Threefifty founders Brett Parnell and Geremy Schulick have developed their love of, and influences from, guitar heroes such as Chet Atkins and Mark Knopfler through classical guitar training, and released three previous albums. And then they drop ‘Gently Among The Coals’ on us and leave it to us to figure it out. Now grown into an eight-piece, harnessing keyboards, mandolins and violin alongside the traditional guitar-bass-drum package, their sound has evolved into something almost indefinable but also, once heard, inescapable. From the subtly enveloping riffs of Crossing State Lines, through to the almost overpowering album closer of Freedmen, this album will certainly take you on an unpredictable, but hugely enjoyable journey. Rather than verse, chorus, verse, etc, ‘Gently Among The Coals’ contains a series of soundscapes that can almost drown you in ambience.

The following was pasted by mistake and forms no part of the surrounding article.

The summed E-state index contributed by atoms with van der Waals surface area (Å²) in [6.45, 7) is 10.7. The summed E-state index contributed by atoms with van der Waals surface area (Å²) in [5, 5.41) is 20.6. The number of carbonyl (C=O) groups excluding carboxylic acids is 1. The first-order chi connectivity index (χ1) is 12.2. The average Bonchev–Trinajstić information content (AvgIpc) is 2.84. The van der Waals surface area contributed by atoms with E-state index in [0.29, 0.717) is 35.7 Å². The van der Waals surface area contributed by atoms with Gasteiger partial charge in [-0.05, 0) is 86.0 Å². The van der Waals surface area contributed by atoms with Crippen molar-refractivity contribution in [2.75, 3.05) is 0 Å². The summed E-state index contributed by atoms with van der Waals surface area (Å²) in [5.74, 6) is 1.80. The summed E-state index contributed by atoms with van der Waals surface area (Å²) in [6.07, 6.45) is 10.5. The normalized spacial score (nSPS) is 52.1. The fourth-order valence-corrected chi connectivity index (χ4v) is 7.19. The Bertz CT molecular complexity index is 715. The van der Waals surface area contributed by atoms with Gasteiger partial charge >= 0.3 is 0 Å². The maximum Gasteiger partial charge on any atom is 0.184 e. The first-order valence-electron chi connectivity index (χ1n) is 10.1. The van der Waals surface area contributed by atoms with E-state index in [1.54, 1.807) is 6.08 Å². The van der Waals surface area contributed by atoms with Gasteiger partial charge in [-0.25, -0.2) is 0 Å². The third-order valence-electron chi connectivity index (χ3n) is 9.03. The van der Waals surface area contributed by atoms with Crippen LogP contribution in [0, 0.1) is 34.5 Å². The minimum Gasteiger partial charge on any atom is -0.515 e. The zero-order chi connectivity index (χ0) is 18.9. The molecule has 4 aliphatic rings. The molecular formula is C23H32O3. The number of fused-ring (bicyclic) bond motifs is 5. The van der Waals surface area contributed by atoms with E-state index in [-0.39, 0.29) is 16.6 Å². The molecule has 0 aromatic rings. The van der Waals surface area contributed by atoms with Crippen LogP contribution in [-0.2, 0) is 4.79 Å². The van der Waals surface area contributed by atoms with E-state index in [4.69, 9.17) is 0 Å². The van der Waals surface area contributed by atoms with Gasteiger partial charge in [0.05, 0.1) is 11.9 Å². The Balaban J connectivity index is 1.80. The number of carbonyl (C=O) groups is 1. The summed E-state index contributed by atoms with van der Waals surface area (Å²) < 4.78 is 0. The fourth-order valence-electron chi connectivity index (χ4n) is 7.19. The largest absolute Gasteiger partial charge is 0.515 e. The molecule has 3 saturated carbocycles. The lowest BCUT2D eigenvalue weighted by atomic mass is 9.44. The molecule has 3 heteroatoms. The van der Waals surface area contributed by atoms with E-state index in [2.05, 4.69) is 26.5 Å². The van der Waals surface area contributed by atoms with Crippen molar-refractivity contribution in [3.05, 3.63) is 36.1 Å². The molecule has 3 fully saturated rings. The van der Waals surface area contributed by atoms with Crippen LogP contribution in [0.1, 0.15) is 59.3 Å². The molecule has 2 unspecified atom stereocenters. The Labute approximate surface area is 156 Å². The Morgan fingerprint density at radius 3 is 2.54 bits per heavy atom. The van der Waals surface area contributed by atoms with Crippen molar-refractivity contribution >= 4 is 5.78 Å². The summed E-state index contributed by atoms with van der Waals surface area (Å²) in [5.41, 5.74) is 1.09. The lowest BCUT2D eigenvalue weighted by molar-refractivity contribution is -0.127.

The vocals, dreamily delivered, sometimes low in the mix, by Joanie Leon-Guerrero Parnell are a key ingredient, although they don’t always behave as you may expect and often serve as another instrument. All lyrics are settings of poems by Vicki Kennelly Stock, which adds to the almost ethereal atmosphere of what is surely destined to become something of a classic by those fortunate enough to discover it.
Daedelus, electronica musician and producer, has added a synth-drum beat to More to broaden even further the styles and influences. However, the most striking track on the album is the majestic Running in a Burning House, which builds and swirls in true ‘Spaghetti Western’ style, complete with whistling and Nathan Koci on trumpet.
‘Gently Among The Coals’ is an album of real depth, and a definite must for anyone who likes their boundaries pushed in innovatory style.